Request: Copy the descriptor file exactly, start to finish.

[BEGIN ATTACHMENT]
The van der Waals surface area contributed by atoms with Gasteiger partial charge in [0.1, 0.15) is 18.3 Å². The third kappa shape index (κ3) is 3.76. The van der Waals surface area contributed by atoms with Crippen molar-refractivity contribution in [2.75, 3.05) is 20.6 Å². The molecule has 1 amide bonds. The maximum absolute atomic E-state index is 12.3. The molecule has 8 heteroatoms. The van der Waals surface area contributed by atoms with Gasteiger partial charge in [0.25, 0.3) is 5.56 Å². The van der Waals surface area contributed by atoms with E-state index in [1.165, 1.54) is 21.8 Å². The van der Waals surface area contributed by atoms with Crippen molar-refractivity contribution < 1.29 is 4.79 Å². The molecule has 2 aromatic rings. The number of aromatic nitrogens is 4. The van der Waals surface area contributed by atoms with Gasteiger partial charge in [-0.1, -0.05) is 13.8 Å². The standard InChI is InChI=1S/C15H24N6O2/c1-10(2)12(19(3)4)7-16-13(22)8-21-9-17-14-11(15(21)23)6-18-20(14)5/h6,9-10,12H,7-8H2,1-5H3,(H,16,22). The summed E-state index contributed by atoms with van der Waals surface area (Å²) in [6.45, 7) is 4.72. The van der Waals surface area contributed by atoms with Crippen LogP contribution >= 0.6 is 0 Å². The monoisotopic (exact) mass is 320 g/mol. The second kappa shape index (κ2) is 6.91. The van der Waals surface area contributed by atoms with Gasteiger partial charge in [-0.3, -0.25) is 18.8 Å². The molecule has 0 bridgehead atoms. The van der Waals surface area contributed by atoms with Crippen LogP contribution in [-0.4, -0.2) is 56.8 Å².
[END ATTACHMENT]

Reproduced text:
The van der Waals surface area contributed by atoms with Gasteiger partial charge in [0.1, 0.15) is 18.3 Å². The third kappa shape index (κ3) is 3.76. The van der Waals surface area contributed by atoms with Crippen molar-refractivity contribution in [2.75, 3.05) is 20.6 Å². The molecule has 1 amide bonds. The maximum absolute atomic E-state index is 12.3. The molecule has 8 heteroatoms. The van der Waals surface area contributed by atoms with Gasteiger partial charge in [0.25, 0.3) is 5.56 Å². The van der Waals surface area contributed by atoms with E-state index in [1.165, 1.54) is 21.8 Å². The van der Waals surface area contributed by atoms with Crippen molar-refractivity contribution < 1.29 is 4.79 Å². The molecule has 2 aromatic rings. The number of aromatic nitrogens is 4. The van der Waals surface area contributed by atoms with Gasteiger partial charge in [-0.1, -0.05) is 13.8 Å². The standard InChI is InChI=1S/C15H24N6O2/c1-10(2)12(19(3)4)7-16-13(22)8-21-9-17-14-11(15(21)23)6-18-20(14)5/h6,9-10,12H,7-8H2,1-5H3,(H,16,22). The summed E-state index contributed by atoms with van der Waals surface area (Å²) in [6.45, 7) is 4.72. The van der Waals surface area contributed by atoms with Crippen LogP contribution >= 0.6 is 0 Å². The monoisotopic (exact) mass is 320 g/mol. The second kappa shape index (κ2) is 6.91. The van der Waals surface area contributed by atoms with Gasteiger partial charge in [-0.3, -0.25) is 18.8 Å². The molecule has 0 bridgehead atoms. The van der Waals surface area contributed by atoms with Crippen LogP contribution in [-0.4, -0.2) is 56.8 Å².